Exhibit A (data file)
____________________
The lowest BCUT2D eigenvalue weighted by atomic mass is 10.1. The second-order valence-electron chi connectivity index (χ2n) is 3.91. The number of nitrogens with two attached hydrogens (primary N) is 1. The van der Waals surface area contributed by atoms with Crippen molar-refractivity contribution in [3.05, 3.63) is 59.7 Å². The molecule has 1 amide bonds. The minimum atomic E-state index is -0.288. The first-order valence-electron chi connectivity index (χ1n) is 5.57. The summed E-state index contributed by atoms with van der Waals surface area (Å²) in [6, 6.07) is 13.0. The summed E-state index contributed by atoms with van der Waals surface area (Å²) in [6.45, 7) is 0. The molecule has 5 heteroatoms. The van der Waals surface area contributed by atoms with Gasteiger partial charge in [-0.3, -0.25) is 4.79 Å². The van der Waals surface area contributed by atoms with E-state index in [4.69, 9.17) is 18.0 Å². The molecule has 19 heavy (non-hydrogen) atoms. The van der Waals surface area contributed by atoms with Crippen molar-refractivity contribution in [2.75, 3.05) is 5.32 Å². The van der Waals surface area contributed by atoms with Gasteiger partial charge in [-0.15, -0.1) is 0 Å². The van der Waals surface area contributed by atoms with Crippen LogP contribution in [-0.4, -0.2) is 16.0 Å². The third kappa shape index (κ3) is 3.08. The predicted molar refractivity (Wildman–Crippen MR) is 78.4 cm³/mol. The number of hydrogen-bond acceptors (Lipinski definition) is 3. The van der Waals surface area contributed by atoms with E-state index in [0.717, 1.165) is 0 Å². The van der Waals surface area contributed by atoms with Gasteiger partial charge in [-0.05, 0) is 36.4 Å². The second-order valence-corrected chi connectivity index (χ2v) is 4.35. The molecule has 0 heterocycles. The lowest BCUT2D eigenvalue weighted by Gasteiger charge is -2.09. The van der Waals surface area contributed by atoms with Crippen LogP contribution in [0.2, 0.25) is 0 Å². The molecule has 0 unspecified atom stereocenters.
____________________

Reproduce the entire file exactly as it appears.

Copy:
The lowest BCUT2D eigenvalue weighted by atomic mass is 10.1. The second-order valence-electron chi connectivity index (χ2n) is 3.91. The number of nitrogens with two attached hydrogens (primary N) is 1. The van der Waals surface area contributed by atoms with Crippen molar-refractivity contribution in [3.05, 3.63) is 59.7 Å². The molecule has 1 amide bonds. The minimum atomic E-state index is -0.288. The first-order valence-electron chi connectivity index (χ1n) is 5.57. The summed E-state index contributed by atoms with van der Waals surface area (Å²) in [6, 6.07) is 13.0. The summed E-state index contributed by atoms with van der Waals surface area (Å²) in [6.45, 7) is 0. The molecule has 5 heteroatoms. The van der Waals surface area contributed by atoms with Gasteiger partial charge in [-0.3, -0.25) is 4.79 Å². The van der Waals surface area contributed by atoms with E-state index in [4.69, 9.17) is 18.0 Å². The molecule has 19 heavy (non-hydrogen) atoms. The van der Waals surface area contributed by atoms with Crippen molar-refractivity contribution in [2.75, 3.05) is 5.32 Å². The van der Waals surface area contributed by atoms with Gasteiger partial charge in [-0.15, -0.1) is 0 Å². The van der Waals surface area contributed by atoms with Crippen LogP contribution in [-0.4, -0.2) is 16.0 Å². The third kappa shape index (κ3) is 3.08. The predicted molar refractivity (Wildman–Crippen MR) is 78.4 cm³/mol. The number of hydrogen-bond acceptors (Lipinski definition) is 3. The van der Waals surface area contributed by atoms with E-state index in [0.717, 1.165) is 0 Å². The van der Waals surface area contributed by atoms with Gasteiger partial charge in [-0.05, 0) is 36.4 Å². The second-order valence-corrected chi connectivity index (χ2v) is 4.35. The molecule has 0 heterocycles. The lowest BCUT2D eigenvalue weighted by Gasteiger charge is -2.09. The van der Waals surface area contributed by atoms with Crippen LogP contribution in [0.2, 0.25) is 0 Å². The molecule has 0 unspecified atom stereocenters.